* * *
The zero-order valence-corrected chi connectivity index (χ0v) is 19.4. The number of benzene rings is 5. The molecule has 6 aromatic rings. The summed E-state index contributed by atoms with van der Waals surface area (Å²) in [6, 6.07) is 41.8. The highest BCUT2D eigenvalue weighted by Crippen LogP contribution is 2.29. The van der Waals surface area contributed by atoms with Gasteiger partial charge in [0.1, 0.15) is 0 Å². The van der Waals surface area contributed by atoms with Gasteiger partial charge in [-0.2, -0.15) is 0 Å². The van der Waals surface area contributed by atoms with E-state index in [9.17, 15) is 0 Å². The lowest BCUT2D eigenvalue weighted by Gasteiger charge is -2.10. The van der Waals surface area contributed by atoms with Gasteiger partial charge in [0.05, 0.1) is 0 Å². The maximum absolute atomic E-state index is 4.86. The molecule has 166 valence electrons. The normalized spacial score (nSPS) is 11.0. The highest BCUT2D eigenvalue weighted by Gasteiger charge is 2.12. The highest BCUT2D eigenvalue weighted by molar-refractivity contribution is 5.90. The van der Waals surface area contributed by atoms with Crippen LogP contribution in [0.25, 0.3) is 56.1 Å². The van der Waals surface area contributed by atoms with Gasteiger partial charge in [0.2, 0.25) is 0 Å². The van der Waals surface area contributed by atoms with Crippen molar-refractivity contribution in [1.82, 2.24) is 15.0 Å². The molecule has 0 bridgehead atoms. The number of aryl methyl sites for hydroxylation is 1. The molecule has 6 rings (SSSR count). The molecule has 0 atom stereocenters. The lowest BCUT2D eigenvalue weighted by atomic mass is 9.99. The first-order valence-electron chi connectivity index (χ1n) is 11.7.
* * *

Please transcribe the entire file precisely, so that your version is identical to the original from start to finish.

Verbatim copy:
The zero-order valence-corrected chi connectivity index (χ0v) is 19.4. The number of benzene rings is 5. The molecule has 6 aromatic rings. The summed E-state index contributed by atoms with van der Waals surface area (Å²) in [6, 6.07) is 41.8. The highest BCUT2D eigenvalue weighted by Crippen LogP contribution is 2.29. The van der Waals surface area contributed by atoms with Gasteiger partial charge in [0.1, 0.15) is 0 Å². The van der Waals surface area contributed by atoms with Gasteiger partial charge in [-0.2, -0.15) is 0 Å². The van der Waals surface area contributed by atoms with E-state index in [9.17, 15) is 0 Å². The lowest BCUT2D eigenvalue weighted by Gasteiger charge is -2.10. The van der Waals surface area contributed by atoms with Gasteiger partial charge in [0.05, 0.1) is 0 Å². The maximum absolute atomic E-state index is 4.86. The molecule has 166 valence electrons. The normalized spacial score (nSPS) is 11.0. The highest BCUT2D eigenvalue weighted by Gasteiger charge is 2.12. The highest BCUT2D eigenvalue weighted by molar-refractivity contribution is 5.90. The van der Waals surface area contributed by atoms with Crippen LogP contribution in [0.25, 0.3) is 56.1 Å². The van der Waals surface area contributed by atoms with Gasteiger partial charge in [0.2, 0.25) is 0 Å². The van der Waals surface area contributed by atoms with Crippen molar-refractivity contribution in [1.82, 2.24) is 15.0 Å². The molecule has 0 bridgehead atoms. The number of aryl methyl sites for hydroxylation is 1. The molecule has 6 rings (SSSR count). The molecule has 0 atom stereocenters. The lowest BCUT2D eigenvalue weighted by atomic mass is 9.99. The first-order valence-electron chi connectivity index (χ1n) is 11.7.